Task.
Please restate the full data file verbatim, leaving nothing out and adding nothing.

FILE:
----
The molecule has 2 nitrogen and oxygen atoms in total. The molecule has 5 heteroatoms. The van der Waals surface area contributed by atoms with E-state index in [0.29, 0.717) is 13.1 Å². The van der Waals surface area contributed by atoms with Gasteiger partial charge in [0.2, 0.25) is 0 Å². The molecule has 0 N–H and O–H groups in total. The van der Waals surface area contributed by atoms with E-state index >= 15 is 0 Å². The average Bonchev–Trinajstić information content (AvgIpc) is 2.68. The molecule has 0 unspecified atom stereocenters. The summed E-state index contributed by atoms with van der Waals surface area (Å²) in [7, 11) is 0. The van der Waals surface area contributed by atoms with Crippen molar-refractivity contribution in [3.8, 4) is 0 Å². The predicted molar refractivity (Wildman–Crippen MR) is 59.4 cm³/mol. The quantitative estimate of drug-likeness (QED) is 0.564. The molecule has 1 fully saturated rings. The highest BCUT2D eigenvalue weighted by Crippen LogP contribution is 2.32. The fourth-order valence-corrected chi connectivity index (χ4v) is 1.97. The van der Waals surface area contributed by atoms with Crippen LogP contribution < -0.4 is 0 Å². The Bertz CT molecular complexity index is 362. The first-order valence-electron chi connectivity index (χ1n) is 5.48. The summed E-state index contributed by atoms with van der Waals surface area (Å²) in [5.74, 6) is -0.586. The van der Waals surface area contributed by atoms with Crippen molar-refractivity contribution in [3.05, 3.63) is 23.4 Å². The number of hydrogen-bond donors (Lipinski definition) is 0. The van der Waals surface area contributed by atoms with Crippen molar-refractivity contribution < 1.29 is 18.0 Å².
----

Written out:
The molecule has 2 nitrogen and oxygen atoms in total. The molecule has 5 heteroatoms. The van der Waals surface area contributed by atoms with E-state index in [0.29, 0.717) is 13.1 Å². The van der Waals surface area contributed by atoms with Gasteiger partial charge in [0.2, 0.25) is 0 Å². The molecule has 0 N–H and O–H groups in total. The van der Waals surface area contributed by atoms with E-state index >= 15 is 0 Å². The average Bonchev–Trinajstić information content (AvgIpc) is 2.68. The molecule has 0 unspecified atom stereocenters. The summed E-state index contributed by atoms with van der Waals surface area (Å²) in [7, 11) is 0. The van der Waals surface area contributed by atoms with Crippen molar-refractivity contribution in [3.8, 4) is 0 Å². The predicted molar refractivity (Wildman–Crippen MR) is 59.4 cm³/mol. The quantitative estimate of drug-likeness (QED) is 0.564. The molecule has 1 fully saturated rings. The highest BCUT2D eigenvalue weighted by Crippen LogP contribution is 2.32. The fourth-order valence-corrected chi connectivity index (χ4v) is 1.97. The van der Waals surface area contributed by atoms with Crippen LogP contribution < -0.4 is 0 Å². The Bertz CT molecular complexity index is 362. The first-order valence-electron chi connectivity index (χ1n) is 5.48. The summed E-state index contributed by atoms with van der Waals surface area (Å²) in [5.74, 6) is -0.586. The van der Waals surface area contributed by atoms with Crippen molar-refractivity contribution in [3.05, 3.63) is 23.4 Å². The number of hydrogen-bond donors (Lipinski definition) is 0. The van der Waals surface area contributed by atoms with Crippen molar-refractivity contribution < 1.29 is 18.0 Å².